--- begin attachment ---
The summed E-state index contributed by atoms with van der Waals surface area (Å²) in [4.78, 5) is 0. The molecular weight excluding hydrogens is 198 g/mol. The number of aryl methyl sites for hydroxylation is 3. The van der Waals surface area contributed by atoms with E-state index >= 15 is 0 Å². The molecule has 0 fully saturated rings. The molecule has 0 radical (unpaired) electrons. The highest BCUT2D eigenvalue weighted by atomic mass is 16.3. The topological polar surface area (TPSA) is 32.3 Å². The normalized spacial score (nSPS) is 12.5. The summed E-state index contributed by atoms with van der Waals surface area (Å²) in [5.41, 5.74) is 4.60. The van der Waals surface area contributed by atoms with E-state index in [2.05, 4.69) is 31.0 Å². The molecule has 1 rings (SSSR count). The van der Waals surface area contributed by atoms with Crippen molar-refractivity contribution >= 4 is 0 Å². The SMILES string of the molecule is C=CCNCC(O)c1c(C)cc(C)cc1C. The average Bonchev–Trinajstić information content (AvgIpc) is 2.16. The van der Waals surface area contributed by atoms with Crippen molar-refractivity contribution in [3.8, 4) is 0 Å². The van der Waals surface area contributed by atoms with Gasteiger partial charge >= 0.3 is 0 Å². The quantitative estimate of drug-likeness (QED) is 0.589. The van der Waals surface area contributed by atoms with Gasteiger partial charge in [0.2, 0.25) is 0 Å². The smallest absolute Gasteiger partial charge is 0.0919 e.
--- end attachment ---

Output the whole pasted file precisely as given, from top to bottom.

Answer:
The summed E-state index contributed by atoms with van der Waals surface area (Å²) in [4.78, 5) is 0. The molecular weight excluding hydrogens is 198 g/mol. The number of aryl methyl sites for hydroxylation is 3. The van der Waals surface area contributed by atoms with E-state index >= 15 is 0 Å². The molecule has 0 fully saturated rings. The molecule has 0 radical (unpaired) electrons. The highest BCUT2D eigenvalue weighted by atomic mass is 16.3. The topological polar surface area (TPSA) is 32.3 Å². The normalized spacial score (nSPS) is 12.5. The summed E-state index contributed by atoms with van der Waals surface area (Å²) in [5.41, 5.74) is 4.60. The van der Waals surface area contributed by atoms with E-state index in [2.05, 4.69) is 31.0 Å². The molecule has 1 rings (SSSR count). The van der Waals surface area contributed by atoms with Crippen molar-refractivity contribution >= 4 is 0 Å². The SMILES string of the molecule is C=CCNCC(O)c1c(C)cc(C)cc1C. The average Bonchev–Trinajstić information content (AvgIpc) is 2.16. The van der Waals surface area contributed by atoms with Crippen molar-refractivity contribution in [3.8, 4) is 0 Å². The van der Waals surface area contributed by atoms with Gasteiger partial charge >= 0.3 is 0 Å². The quantitative estimate of drug-likeness (QED) is 0.589. The van der Waals surface area contributed by atoms with Gasteiger partial charge in [0.2, 0.25) is 0 Å². The smallest absolute Gasteiger partial charge is 0.0919 e.